The Extinct Heath Hen
When I was doing some research on extinct animals, I was surprised and saddened to learn about the plight of the Heath Hen. At roughly 17 inches tall and weighing around two pounds, the small bird was found in abundance during colonial times in the New England area, but extensive hunting for food brought about a drastic fall in their numbers. The last male Heath Hen died in 1932, thus sadly bringing an end to the species.
An artist's rendering of the now extinct Heath Hen.
Image courtesy minniesland.com
The Heath Hen's Demise
Due to intense hunting pressure, the population declined rapidly. By 1870, all Heath Hens were wiped out on the mainland. There were about 300 left on the island of Martha's Vineyard, off Massachusetts, but by 1890 this number had declined to 120-200 birds, mainly due to predation by feral cats and poaching. By the late 1800s, there were about 70 left.
These were protected by a hunting ban and the 1908 establishment of the "Heath Hen Reserve" and the population rapidly grew to almost 2000; by the mid-1910s, observing the birds on their lekking grounds had become something of a tourist attraction. However, a destructive fire during the 1916 nesting season, severe winters, an unusual influx of predatory goshawks, inbreeding, an excess number of male individuals and apparently an epidemic of blackhead disease which might have been transmitted by poultry brought the numbers down quickly; after a last recovery to 600 in 1920, the population began its final decline.
In 1927, only about a dozen were left - a mere two being females - despite being afforded the best protection according to contemporary science, and that number had declined to a handful, all males, by the end of the year. After December 8, 1928, apparently only one male survived, nicknamed "Booming Ben". He was last seen on his traditional lekking ground between West Tisbury and today's Martha's Vineyard Airport on March 11, 1932 - early in the breeding season -, and thus presumably died, about 8 years old, days or only hours afterwards from unknown causes.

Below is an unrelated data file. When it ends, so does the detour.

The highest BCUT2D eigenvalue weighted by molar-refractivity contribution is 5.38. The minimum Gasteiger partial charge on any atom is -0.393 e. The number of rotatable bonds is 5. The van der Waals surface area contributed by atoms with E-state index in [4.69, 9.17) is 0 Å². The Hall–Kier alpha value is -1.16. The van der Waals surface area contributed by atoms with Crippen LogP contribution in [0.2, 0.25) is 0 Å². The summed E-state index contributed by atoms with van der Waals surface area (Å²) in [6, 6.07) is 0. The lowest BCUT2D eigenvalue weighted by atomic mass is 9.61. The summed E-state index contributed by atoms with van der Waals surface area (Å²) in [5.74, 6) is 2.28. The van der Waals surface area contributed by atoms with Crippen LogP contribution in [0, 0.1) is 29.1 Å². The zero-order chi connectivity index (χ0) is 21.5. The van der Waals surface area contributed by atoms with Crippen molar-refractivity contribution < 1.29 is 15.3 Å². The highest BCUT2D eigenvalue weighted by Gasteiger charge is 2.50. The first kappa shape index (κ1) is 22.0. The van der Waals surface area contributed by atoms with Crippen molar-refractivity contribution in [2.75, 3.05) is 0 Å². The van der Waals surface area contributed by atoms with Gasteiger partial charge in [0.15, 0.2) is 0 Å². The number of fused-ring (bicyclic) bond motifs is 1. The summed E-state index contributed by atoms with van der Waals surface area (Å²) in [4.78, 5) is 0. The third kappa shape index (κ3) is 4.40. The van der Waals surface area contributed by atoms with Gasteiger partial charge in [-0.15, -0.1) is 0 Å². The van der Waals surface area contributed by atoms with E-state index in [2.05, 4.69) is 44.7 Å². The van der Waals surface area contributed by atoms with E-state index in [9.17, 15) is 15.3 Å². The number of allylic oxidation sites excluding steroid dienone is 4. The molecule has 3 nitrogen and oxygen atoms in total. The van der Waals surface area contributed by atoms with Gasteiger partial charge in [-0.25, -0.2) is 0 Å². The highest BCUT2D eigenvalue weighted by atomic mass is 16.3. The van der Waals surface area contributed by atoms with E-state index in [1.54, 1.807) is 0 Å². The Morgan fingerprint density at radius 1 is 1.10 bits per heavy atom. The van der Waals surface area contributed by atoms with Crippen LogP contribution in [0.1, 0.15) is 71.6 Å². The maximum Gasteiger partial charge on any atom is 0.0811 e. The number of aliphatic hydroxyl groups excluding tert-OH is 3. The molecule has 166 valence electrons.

Heath Hens were one of the first bird species that Americans tried to save from extinction. As early as 1791, a bill "for the preservation of heath-hen and other game" was introduced in the New York legislature. Although the effort to save the Heath Hen from extinction was ultimately unsuccessful, it paved the way for conservation of other species. Ironically, the establishment of the reserve on the open shrubland of what was then called the Great Plain may have accelerated the Heath Hen's extinction. Fires were a normal part of the environment, but with the attempt to suppress fires instead of enforcing ecological succession with controlled burns, habitat quality decreased and undergrowth accumulated until a normally limited fire would have disastrous consequences as it did in 1916. Lack of awareness of the region's historical fire ecology also led the state legislature to require firebreaks when protecting the hen.
Realizing the degradation that has affected the State Forest (and although it does hold remarkable biodiversity, prevents it from being utilized to its full potential), reestablishment of the original shrubland/heath/woods mosaic and eventual reintroduction of Greater Prairie-Chickens as an "umbrella species" that serves as an indicator of good habitat quality has been discussed since the late 1990s.